The most recent recommendation from the National Institute for Health and Clinical Excellence (NICE) is that women should be offered the choice of planning mat home, in a midwife-led unit, or in an obstetric unit. Currently less than 5 cent of women deliver at home in most areas of the UK.
Not all women have access to a midwifery-run unit. Some of these units are based within a hospital environment, and some are stand-alone. The evidence base guiding women on the outcomes of birth in the different settings is poor and full of bias. The chances of a normal birth at home, or in a midwifery unit, are higher than in an obstetric unit, but these women self-select and are more likely to be multiparous and without complicating factors.
Use of epidural pain relief is restricted to consultant-led hospital labour wards, and this is known to increase the chances of delivery by forceps or ventouse. There is simply too little information to state conclusively where it is safest to give birth, from a maternal or fetal perspective.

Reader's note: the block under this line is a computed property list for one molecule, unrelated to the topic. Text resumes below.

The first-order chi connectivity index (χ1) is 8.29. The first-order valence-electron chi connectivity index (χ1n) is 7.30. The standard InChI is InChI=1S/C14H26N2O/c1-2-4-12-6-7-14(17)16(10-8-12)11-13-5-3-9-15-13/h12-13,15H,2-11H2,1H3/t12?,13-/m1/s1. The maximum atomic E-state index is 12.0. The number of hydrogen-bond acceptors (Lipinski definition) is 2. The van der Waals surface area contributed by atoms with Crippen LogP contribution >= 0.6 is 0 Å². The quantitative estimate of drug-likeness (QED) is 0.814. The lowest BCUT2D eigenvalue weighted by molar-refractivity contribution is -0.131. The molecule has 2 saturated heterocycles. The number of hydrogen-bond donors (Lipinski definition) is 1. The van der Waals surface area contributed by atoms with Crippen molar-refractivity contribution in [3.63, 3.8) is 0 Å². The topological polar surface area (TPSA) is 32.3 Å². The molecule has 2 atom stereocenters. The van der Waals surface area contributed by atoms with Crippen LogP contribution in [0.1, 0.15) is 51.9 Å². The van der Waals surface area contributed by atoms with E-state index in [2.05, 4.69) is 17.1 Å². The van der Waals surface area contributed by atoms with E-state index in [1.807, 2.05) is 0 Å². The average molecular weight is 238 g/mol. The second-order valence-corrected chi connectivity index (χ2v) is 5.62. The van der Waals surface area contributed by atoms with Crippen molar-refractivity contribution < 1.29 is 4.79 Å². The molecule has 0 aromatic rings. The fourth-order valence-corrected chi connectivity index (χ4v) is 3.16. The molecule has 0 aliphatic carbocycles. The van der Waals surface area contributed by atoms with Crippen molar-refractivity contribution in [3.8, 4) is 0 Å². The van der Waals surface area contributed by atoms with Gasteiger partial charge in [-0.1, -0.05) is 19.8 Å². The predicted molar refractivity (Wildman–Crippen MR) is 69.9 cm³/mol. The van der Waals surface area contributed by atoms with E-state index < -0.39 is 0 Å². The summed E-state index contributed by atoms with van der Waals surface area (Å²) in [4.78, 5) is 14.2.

All women should be informed, however, that unexpected emergencies can occur in labour and that the outcome from these may be better in a hospital setting. It should also be made clear that the need for transfer into hospital, during labour,is possible from home or midwifery-run unit.
Women with issues which increase the chances of problems occurring during labour should be recommended to deliver in an obstetric unit and NICE have published a list of obstetric, fetal and medical factors to help guide midwives and obstetricians when they are counseling women.
Also, a variety of indications are listed for intrapartum transfer into an obstetric unit, including high maternal purexia in , delay in labour, concerns regarding feral well-being, hypertension, retained placenta and complicated perineal trauma requiring suturing.